Just to indicate where some of the coal goes which the mines at Black Diamond, Newcastle, and Burnett are constantly producing, the Bulletin this week presents a few scenes recently taken at the coal bunkers of the Pacific Coast Coal Company.

In the upper corner to the left is shown long rows of sacked Black Diamond lump, waiting to be loaded on the naval vessel, Gold Star, the steamer to the right in the oval just below. This coal, 36,378 sacks, was shipped to various Government schools and radio stations in Alaska. The center view shows the ship’s sling loading coal into the hold. On the right, upper view, is another scene showing the sacked coal ready for shipment, while below is the steamer Birmingham City taking steam coal for her own boilers. (more…)

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Originally published in the Pacific Coast Bulletin, June 14, 1923

If working a shift in Black Diamond Mine was no harder for the four men shown above than it was for them to pose for this picture, there would always be a mad scramble among the men to see who could get the first man-trip down.

At the left we introduce to you, George Belt, and next to him, Fred Cunningham, a former Issaquah miner. The man next in line is R.E. “Curly” Campbell and the young Hercules at the extreme right is Darwin Walton. (more…)

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Originally published in the Voice of the Valley, August 9, 2016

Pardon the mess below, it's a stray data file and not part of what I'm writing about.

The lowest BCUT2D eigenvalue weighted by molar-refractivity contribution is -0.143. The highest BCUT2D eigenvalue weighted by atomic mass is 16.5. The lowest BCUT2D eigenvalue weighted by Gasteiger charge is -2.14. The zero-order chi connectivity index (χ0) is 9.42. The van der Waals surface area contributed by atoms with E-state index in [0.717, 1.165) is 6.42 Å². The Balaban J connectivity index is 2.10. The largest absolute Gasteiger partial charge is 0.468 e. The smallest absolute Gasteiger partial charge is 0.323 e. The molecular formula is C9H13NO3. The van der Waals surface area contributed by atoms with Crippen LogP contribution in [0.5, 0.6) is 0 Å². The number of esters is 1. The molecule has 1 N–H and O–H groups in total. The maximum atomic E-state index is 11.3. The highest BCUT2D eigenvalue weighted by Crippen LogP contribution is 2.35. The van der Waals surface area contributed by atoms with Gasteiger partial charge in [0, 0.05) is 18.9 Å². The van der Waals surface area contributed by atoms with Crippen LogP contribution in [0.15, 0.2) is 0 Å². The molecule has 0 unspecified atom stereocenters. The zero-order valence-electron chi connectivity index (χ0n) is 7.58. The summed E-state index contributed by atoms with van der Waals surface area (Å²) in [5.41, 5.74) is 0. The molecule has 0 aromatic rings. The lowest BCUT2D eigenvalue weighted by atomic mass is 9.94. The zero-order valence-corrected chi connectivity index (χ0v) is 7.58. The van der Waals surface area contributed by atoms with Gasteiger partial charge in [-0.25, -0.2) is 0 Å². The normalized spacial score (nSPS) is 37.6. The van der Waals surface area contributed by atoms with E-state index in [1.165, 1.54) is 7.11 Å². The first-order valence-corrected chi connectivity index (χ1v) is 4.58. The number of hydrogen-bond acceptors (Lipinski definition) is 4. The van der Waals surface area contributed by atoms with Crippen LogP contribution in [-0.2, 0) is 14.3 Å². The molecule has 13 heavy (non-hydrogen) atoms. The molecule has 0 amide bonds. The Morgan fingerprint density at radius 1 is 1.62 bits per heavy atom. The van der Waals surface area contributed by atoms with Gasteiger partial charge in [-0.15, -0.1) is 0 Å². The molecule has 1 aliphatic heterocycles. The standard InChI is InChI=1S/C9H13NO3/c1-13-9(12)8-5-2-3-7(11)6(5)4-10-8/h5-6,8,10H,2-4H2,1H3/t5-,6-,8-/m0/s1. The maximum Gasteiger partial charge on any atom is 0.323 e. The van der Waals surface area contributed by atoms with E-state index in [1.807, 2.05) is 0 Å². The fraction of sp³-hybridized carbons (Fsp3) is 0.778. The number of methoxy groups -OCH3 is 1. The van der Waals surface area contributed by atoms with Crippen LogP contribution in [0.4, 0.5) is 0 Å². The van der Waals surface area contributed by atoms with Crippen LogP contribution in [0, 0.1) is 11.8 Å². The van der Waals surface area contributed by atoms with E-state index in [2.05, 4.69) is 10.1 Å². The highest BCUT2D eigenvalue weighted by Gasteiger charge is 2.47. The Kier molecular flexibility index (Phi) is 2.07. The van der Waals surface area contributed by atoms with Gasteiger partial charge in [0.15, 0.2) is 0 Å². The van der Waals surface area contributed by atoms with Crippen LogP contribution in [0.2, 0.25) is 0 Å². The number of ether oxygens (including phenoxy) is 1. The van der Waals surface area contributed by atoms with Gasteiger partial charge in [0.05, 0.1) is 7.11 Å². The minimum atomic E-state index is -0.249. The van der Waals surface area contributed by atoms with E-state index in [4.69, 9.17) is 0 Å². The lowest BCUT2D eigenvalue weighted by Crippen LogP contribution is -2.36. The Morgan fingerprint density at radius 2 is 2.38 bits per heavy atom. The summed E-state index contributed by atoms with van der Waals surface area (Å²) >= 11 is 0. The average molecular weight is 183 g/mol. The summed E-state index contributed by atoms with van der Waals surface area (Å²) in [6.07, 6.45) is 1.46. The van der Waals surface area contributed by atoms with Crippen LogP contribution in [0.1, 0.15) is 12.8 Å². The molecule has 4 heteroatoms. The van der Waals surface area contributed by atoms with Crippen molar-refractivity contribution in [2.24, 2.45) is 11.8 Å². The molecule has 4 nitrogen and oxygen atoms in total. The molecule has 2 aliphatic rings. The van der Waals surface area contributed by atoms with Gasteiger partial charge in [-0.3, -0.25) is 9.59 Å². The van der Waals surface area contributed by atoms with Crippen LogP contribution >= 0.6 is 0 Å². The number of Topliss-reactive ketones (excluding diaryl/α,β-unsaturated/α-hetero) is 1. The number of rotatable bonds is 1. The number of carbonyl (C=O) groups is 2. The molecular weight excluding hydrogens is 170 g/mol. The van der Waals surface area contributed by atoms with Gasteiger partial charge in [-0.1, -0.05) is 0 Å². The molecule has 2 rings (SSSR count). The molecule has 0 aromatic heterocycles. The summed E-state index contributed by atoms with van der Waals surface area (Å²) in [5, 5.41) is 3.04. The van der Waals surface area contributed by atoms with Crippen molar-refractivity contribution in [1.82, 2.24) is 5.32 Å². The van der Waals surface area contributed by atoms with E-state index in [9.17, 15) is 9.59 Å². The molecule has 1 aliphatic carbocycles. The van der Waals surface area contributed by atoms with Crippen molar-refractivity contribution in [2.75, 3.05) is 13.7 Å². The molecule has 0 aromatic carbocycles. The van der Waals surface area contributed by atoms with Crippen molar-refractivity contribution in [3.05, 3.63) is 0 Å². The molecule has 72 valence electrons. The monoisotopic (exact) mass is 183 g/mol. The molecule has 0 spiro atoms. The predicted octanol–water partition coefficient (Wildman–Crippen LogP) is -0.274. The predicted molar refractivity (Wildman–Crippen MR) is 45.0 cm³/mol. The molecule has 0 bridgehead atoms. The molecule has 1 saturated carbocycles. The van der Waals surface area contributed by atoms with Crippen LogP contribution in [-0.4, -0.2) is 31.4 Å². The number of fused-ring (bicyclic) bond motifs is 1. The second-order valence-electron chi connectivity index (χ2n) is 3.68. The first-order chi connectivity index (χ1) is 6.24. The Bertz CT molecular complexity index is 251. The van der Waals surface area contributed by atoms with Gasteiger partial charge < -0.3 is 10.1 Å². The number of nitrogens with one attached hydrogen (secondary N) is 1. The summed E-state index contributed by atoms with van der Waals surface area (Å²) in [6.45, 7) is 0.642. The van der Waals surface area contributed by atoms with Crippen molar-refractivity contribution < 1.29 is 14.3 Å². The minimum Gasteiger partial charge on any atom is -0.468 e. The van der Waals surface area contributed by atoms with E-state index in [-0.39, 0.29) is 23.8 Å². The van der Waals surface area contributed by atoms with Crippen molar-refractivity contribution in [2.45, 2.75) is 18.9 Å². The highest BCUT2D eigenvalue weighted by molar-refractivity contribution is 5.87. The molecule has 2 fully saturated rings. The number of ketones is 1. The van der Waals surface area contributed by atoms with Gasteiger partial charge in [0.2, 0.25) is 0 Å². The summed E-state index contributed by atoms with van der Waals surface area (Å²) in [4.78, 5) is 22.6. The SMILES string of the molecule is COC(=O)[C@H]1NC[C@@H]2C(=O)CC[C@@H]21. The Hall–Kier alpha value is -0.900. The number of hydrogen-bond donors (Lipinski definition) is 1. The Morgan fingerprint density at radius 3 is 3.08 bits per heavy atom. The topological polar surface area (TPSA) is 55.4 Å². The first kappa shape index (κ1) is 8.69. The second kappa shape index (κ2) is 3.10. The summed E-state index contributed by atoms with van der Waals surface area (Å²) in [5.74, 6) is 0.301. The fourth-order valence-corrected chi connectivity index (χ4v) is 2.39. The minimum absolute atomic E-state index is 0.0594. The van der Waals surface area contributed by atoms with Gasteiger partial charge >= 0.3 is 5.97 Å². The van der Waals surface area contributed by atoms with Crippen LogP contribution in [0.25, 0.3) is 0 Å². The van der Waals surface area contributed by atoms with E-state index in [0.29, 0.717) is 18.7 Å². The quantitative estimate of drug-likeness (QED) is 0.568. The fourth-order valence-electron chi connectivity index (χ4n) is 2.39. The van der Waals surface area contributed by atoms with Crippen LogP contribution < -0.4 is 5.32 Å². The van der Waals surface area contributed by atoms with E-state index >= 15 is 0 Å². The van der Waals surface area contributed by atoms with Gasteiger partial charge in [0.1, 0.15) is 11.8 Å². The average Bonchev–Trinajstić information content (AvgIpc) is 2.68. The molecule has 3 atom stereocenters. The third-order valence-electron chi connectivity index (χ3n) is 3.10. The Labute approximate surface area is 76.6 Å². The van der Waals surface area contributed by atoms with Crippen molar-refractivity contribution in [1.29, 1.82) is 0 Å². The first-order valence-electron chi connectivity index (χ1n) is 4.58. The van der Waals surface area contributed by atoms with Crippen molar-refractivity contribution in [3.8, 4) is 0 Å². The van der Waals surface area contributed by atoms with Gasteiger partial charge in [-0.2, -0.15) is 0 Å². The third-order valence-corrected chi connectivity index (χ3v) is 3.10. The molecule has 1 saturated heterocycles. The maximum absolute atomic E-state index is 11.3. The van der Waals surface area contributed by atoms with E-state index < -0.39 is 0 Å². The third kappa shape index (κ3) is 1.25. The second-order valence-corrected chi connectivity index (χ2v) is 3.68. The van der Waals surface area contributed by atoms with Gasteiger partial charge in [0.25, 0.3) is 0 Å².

By Bill Kombol

No piece of railroad equipment has inspired more slang terms than the caboose. It is the cage, hack, crummy, parlor, or hut – it is the zoo, the coop or the brain wagon.

No piece of railroad equipment has inspired more slang terms than the caboose. It is the cage, hack, crummy, parlor, or hut – it is the zoo, the coop, or the brain wagon.

According to the 1948 Rotogravure magazine article about the Pacific Coast Railroad (PCRR), “Railroading has produced as distinctive a lexicon as it is possible for forthright and uninhibited men to dream up.” (more…)

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Originally published in the Voice of the Valley, August 2, 2016

By Bill Kombol

Our glimpse into the world of Pacific Coast Railroad (PCRR) continues with a photo of Conductor J.F. Bow, shown here in his office inside the caboose. The conductor was the crew member on a train responsible for operational and safety duties which did not involve actual moving of the train.

Conductors typically helped trains run on time, completed en-route paperwork, collected tickets from passengers, and coupled and uncoupled cars when drop-offs or hook-ups were made. When trains needed to move in reverse, the conductor controlled backing movement while from his perch in the caboose, traditionally the last car on a train. (more…)

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Originally published in the Voice of the Valley, July 26, 2016

By Bill Kombol

The old callboard of the C&PS can be seen slightly above the new board installed in the PCRR terminals at South Alaskan Way near Dearborn on the Seattle waterfront – just west of CenturyLink stadium.

The old callboard of the C&PS can be seen slightly above the new board installed in the PCRR terminals at South Alaskan Way near Dearborn on the Seattle waterfront – just west of CenturyLink stadium.

This is the second of a series, which details the workings of the Pacific Coast Railroad (PCRR) late in its corporate life. Founding as the Columbia & Puget Sound Railroad (C&PS), from the ashes of the Seattle & Walla Walla, PCRR was profiled in a 1948 Rotogravure magazine, which included this photo of the engine dispatcher’s board. (more…)